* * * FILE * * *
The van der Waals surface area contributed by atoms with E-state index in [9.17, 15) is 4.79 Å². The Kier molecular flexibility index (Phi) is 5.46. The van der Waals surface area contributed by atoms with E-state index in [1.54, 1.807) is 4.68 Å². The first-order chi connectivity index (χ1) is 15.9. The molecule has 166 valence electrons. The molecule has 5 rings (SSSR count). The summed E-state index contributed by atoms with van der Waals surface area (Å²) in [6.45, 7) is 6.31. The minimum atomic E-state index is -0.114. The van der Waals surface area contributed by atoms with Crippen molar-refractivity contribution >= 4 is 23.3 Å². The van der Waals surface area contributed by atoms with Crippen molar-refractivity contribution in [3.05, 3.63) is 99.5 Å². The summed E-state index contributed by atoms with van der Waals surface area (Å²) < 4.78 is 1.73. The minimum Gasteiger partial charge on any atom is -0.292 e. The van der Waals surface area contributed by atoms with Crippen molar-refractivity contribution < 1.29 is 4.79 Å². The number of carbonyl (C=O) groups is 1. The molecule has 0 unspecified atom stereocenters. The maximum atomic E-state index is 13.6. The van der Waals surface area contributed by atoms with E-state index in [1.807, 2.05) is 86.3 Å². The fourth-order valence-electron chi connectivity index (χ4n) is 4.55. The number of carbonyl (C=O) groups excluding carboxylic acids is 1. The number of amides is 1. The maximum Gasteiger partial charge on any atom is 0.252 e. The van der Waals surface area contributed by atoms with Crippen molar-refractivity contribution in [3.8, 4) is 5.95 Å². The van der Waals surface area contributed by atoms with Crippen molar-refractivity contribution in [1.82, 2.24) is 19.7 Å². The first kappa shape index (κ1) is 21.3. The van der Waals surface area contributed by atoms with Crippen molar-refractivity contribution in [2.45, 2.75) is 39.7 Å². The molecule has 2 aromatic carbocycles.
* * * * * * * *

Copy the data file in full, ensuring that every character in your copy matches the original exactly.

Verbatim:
The van der Waals surface area contributed by atoms with E-state index in [9.17, 15) is 4.79 Å². The Kier molecular flexibility index (Phi) is 5.46. The van der Waals surface area contributed by atoms with E-state index in [1.54, 1.807) is 4.68 Å². The first-order chi connectivity index (χ1) is 15.9. The molecule has 166 valence electrons. The molecule has 5 rings (SSSR count). The summed E-state index contributed by atoms with van der Waals surface area (Å²) in [6.45, 7) is 6.31. The minimum atomic E-state index is -0.114. The van der Waals surface area contributed by atoms with Crippen molar-refractivity contribution >= 4 is 23.3 Å². The van der Waals surface area contributed by atoms with Crippen molar-refractivity contribution in [3.05, 3.63) is 99.5 Å². The summed E-state index contributed by atoms with van der Waals surface area (Å²) < 4.78 is 1.73. The minimum Gasteiger partial charge on any atom is -0.292 e. The van der Waals surface area contributed by atoms with Crippen molar-refractivity contribution < 1.29 is 4.79 Å². The number of carbonyl (C=O) groups is 1. The molecule has 0 unspecified atom stereocenters. The maximum atomic E-state index is 13.6. The van der Waals surface area contributed by atoms with E-state index in [1.807, 2.05) is 86.3 Å². The fourth-order valence-electron chi connectivity index (χ4n) is 4.55. The number of carbonyl (C=O) groups excluding carboxylic acids is 1. The number of amides is 1. The maximum Gasteiger partial charge on any atom is 0.252 e. The van der Waals surface area contributed by atoms with Crippen molar-refractivity contribution in [3.8, 4) is 5.95 Å². The van der Waals surface area contributed by atoms with Crippen molar-refractivity contribution in [1.82, 2.24) is 19.7 Å². The first kappa shape index (κ1) is 21.3. The van der Waals surface area contributed by atoms with Crippen molar-refractivity contribution in [2.45, 2.75) is 39.7 Å². The molecule has 2 aromatic carbocycles.